multiply and divide decimals by multiples of powers of 10 without a calculator, applying knowledge of place value and proficiency with multiplication facts; using estimation and rounding to check the reasonableness of answers (AC9M6N06)

Last year, we held a competition: What Are the Arguments FOR the Draft Mathematics Curriculum. The winner was officially no one, partly because everyone was too cynical to take the competition seriously, and partly because everyone’s cynicism was very largely justified. Still, we decided to declare John Friend the winner, for his suggestion in a different competition. John’s suggestion was an elaboration from Year 8 Number:

investigating the use of pronumerals to represent recurring decimals as their equivalent fractions, for example, let then and therefore and 9x = 7 so (old AC9M8N03)

Well, WitCH 2, WitCH 3 and Tweel’s Mathematical Puzzle are still there to ponder. A reminder, it’s up to you, Dear Readers, to identify the crap. There’s so much crap, however, and so little time. So, it’s onwards and downwards we go.

OK, Dear Readers, time to get to work. Grab yourself a coffee and see if you can itemise all that is wrong with the above.

Update

Well done, craphunters. Here’s a summary, with a couple craps not raised in the comments below:

In the ratio a/b, the nature of a and b is left unspecified.

The disconnected bubbles within the diagram misleadingly suggest the existence of other, unspecified real numbers.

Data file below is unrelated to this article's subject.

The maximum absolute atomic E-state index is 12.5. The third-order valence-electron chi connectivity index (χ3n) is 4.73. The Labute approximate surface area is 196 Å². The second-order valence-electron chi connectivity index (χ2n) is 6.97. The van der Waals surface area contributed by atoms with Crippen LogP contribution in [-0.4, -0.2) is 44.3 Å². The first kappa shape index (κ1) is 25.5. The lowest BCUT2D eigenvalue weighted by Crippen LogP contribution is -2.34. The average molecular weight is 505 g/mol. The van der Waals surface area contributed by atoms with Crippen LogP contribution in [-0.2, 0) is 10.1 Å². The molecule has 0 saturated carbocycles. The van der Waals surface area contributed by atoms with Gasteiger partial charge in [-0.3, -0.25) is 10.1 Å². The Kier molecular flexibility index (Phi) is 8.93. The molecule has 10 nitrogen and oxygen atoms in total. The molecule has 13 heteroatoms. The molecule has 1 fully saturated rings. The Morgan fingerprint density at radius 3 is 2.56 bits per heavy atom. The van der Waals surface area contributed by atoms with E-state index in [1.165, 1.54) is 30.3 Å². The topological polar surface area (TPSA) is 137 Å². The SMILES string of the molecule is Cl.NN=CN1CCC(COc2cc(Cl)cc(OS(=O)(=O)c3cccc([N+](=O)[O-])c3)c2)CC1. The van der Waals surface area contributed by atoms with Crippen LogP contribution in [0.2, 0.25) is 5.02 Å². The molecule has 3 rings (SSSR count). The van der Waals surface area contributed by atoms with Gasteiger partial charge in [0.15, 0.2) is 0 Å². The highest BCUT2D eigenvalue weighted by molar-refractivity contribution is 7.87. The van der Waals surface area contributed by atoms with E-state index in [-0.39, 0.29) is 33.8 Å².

The rational bubbles overlap, since any integer can also be represented as a terminating decimal and as a recurring decimal. For example, 1 = 1.0 = 0.999… (See here and here and here for semi-standard definitions.) Similarly, any terminating decimal can also be represented as a recurring decimal.

A percentage need not be terminating, or even rational. For example, π% is a perfectly fine percentage.

Whatever “surd” means, the listed examples suggest way too restrictive a definition. Even if surd is intended to refer to “all rooty things”, this will not include all algebraic numbers, which is what is required here.

The expression “have no pattern and are non-recurring” is largely meaningless. To the extent it is meaningful it should be attached to all irrational numbers, not just transcendentals.

The decimal examples of transcendentals are meaningless.